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HTC Eternity Emerges With Massive 4.7-inch Screen

The first picture of the HTC Eternity has emerged online along with some very tasty titbits of what could well turn out to be HTC's biggest and boldest handset yet.

German mobile website (opens in new tab) HTCinside posted the first picture of the handset last week and reckons that it will be launched this Autumn, with its a whopper of a screen, at 4.7 inches.

Unfortunately, HTC will apparently stick to a WVGA resolution, even less than the resolution on the Sony Ericsson Xperia Ray which has a screen that's roughly half as big.

At nearly 170g, the Eternity does weigh more than its competitors like the Samsung Galaxy S2, but its massive screen means that HTC has managed to cut its thickness to a mere 9.9mm.

Other titbits include a Qualcomm Snapdragon MSM8255 SoC, clocked at 1.5GHz (that's a single core model), only 512MB RAM and 16GB microSD card, DLNA, GPS, Wi-Fi, Bluetooth, Windows Phone 7.1 Mango, an eight megapixel camera with two LED flash and HD recording, a 1.3-megapixel front facing camera, a 1650mAh battery and what looks to be a unibody aluminium case.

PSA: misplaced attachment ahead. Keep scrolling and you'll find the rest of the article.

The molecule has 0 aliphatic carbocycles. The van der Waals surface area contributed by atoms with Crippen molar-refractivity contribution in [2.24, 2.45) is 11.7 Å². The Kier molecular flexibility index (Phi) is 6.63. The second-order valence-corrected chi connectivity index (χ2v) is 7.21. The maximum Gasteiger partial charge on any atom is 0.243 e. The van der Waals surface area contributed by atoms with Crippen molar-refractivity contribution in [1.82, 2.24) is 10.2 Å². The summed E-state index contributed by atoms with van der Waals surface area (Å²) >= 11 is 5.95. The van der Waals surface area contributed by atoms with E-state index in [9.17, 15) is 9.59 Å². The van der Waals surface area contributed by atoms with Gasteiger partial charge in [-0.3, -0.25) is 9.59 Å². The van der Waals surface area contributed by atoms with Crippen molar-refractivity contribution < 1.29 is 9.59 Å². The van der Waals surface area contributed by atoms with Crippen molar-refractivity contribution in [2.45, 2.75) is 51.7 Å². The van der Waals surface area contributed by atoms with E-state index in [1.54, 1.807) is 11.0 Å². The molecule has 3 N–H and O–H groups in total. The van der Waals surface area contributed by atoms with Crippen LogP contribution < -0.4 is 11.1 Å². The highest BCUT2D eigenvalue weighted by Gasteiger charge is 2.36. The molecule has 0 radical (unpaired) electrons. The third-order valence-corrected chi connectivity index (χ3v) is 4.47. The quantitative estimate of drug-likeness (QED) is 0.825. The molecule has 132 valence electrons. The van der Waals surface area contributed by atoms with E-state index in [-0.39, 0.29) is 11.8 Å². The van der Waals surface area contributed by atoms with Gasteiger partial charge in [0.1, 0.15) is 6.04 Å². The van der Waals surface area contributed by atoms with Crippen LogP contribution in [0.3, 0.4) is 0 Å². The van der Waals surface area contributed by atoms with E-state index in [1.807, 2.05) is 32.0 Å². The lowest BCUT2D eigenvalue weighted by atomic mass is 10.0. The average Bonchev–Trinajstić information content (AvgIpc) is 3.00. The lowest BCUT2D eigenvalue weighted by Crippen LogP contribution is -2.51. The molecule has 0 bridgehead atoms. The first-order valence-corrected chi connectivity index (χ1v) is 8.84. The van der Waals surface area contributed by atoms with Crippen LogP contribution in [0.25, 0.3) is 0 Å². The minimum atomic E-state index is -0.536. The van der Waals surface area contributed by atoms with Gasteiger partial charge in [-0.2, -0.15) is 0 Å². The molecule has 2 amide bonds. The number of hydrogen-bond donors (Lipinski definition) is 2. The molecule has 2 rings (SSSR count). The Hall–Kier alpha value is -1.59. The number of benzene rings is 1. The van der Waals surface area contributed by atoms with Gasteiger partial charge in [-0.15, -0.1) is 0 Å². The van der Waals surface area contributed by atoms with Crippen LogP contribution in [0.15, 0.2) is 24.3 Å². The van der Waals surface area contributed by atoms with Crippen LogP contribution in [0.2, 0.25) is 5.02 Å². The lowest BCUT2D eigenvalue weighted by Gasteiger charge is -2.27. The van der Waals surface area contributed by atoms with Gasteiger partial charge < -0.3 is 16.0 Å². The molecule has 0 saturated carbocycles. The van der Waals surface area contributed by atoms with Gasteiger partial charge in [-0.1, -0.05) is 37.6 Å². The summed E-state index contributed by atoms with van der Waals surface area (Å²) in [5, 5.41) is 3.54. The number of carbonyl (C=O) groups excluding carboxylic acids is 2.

The Eternity appears to be a massively unbalanced handset; on one hand, the 4.7-inch screen is promising and is the second biggest screen size after the Dell Streak 5. On the other hand, the fact that it has 512MB RAM and a WVGA resolution are clear steps in the wrong direction.

Désiré Athow
Contributor

Désiré has been musing and writing about technology during a career spanning four decades. He dabbled in website building and web hosting when DHTML and frames were en vogue and started writing about the impact of technology on society just before the start of the Y2K hysteria at the turn of the last millennium. Following an eight-year stint at ITProPortal.com where he discovered the joys of global tech-fests, Désiré now heads up TechRadar Pro. Previously he was a freelance technology journalist at Incisive Media, Breakthrough Publishing and Vnunet, and Business Magazine. He also launched and hosted the first Tech Radio Show on Radio Plus.